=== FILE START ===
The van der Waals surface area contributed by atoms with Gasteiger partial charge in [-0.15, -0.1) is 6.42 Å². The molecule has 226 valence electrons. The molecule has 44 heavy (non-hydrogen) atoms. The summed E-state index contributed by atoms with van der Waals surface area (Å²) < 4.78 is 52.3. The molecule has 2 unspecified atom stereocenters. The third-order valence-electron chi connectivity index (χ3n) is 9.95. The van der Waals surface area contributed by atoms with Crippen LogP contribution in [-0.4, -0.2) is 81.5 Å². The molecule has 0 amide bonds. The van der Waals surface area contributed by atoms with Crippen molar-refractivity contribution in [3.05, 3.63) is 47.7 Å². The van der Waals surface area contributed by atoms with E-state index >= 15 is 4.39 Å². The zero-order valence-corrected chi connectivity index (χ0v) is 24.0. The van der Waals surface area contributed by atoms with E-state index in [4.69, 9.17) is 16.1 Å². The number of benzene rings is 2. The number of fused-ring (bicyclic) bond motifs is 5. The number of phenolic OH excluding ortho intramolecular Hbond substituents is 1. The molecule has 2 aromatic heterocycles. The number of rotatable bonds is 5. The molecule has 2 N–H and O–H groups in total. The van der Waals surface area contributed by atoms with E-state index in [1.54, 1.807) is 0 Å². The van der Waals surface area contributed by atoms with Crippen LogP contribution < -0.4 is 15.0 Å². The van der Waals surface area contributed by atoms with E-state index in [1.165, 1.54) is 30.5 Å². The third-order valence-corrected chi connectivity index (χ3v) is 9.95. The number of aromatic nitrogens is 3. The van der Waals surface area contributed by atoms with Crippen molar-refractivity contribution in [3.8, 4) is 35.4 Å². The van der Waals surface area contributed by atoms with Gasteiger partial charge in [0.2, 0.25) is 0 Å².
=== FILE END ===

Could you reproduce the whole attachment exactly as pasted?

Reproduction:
The van der Waals surface area contributed by atoms with Gasteiger partial charge in [-0.15, -0.1) is 6.42 Å². The molecule has 226 valence electrons. The molecule has 44 heavy (non-hydrogen) atoms. The summed E-state index contributed by atoms with van der Waals surface area (Å²) < 4.78 is 52.3. The molecule has 2 unspecified atom stereocenters. The third-order valence-electron chi connectivity index (χ3n) is 9.95. The van der Waals surface area contributed by atoms with Crippen LogP contribution in [-0.4, -0.2) is 81.5 Å². The molecule has 0 amide bonds. The van der Waals surface area contributed by atoms with Crippen molar-refractivity contribution in [3.05, 3.63) is 47.7 Å². The van der Waals surface area contributed by atoms with E-state index >= 15 is 4.39 Å². The zero-order valence-corrected chi connectivity index (χ0v) is 24.0. The van der Waals surface area contributed by atoms with E-state index in [4.69, 9.17) is 16.1 Å². The number of benzene rings is 2. The number of fused-ring (bicyclic) bond motifs is 5. The number of phenolic OH excluding ortho intramolecular Hbond substituents is 1. The molecule has 2 aromatic heterocycles. The number of rotatable bonds is 5. The molecule has 2 N–H and O–H groups in total. The van der Waals surface area contributed by atoms with E-state index in [1.54, 1.807) is 0 Å². The van der Waals surface area contributed by atoms with Crippen LogP contribution < -0.4 is 15.0 Å². The van der Waals surface area contributed by atoms with E-state index in [1.165, 1.54) is 30.5 Å². The third-order valence-corrected chi connectivity index (χ3v) is 9.95. The number of aromatic nitrogens is 3. The van der Waals surface area contributed by atoms with Crippen molar-refractivity contribution in [3.8, 4) is 35.4 Å². The van der Waals surface area contributed by atoms with Gasteiger partial charge in [0.2, 0.25) is 0 Å².